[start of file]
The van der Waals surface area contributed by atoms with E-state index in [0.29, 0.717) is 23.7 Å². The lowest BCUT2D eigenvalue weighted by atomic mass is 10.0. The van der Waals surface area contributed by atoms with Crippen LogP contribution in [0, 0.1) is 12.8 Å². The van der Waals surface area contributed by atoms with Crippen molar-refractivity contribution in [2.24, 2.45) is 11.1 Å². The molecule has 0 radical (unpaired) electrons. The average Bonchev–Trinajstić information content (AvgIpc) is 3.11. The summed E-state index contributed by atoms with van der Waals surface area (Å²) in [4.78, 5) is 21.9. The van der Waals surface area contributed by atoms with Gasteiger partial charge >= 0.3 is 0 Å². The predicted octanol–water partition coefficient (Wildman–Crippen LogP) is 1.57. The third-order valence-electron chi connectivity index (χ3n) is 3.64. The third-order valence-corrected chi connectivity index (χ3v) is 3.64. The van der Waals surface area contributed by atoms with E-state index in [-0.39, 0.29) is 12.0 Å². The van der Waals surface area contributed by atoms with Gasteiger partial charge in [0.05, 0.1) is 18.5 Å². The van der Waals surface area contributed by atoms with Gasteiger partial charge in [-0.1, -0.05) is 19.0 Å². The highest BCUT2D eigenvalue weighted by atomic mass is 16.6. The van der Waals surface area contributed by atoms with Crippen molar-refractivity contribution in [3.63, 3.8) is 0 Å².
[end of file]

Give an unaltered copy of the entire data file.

The van der Waals surface area contributed by atoms with E-state index in [0.29, 0.717) is 23.7 Å². The lowest BCUT2D eigenvalue weighted by atomic mass is 10.0. The van der Waals surface area contributed by atoms with Crippen LogP contribution in [0, 0.1) is 12.8 Å². The van der Waals surface area contributed by atoms with Crippen molar-refractivity contribution in [2.24, 2.45) is 11.1 Å². The molecule has 0 radical (unpaired) electrons. The average Bonchev–Trinajstić information content (AvgIpc) is 3.11. The summed E-state index contributed by atoms with van der Waals surface area (Å²) in [4.78, 5) is 21.9. The van der Waals surface area contributed by atoms with Gasteiger partial charge >= 0.3 is 0 Å². The predicted octanol–water partition coefficient (Wildman–Crippen LogP) is 1.57. The third-order valence-electron chi connectivity index (χ3n) is 3.64. The third-order valence-corrected chi connectivity index (χ3v) is 3.64. The van der Waals surface area contributed by atoms with E-state index in [-0.39, 0.29) is 12.0 Å². The van der Waals surface area contributed by atoms with Gasteiger partial charge in [0.05, 0.1) is 18.5 Å². The van der Waals surface area contributed by atoms with Gasteiger partial charge in [-0.1, -0.05) is 19.0 Å². The highest BCUT2D eigenvalue weighted by atomic mass is 16.6. The van der Waals surface area contributed by atoms with Crippen molar-refractivity contribution in [3.63, 3.8) is 0 Å².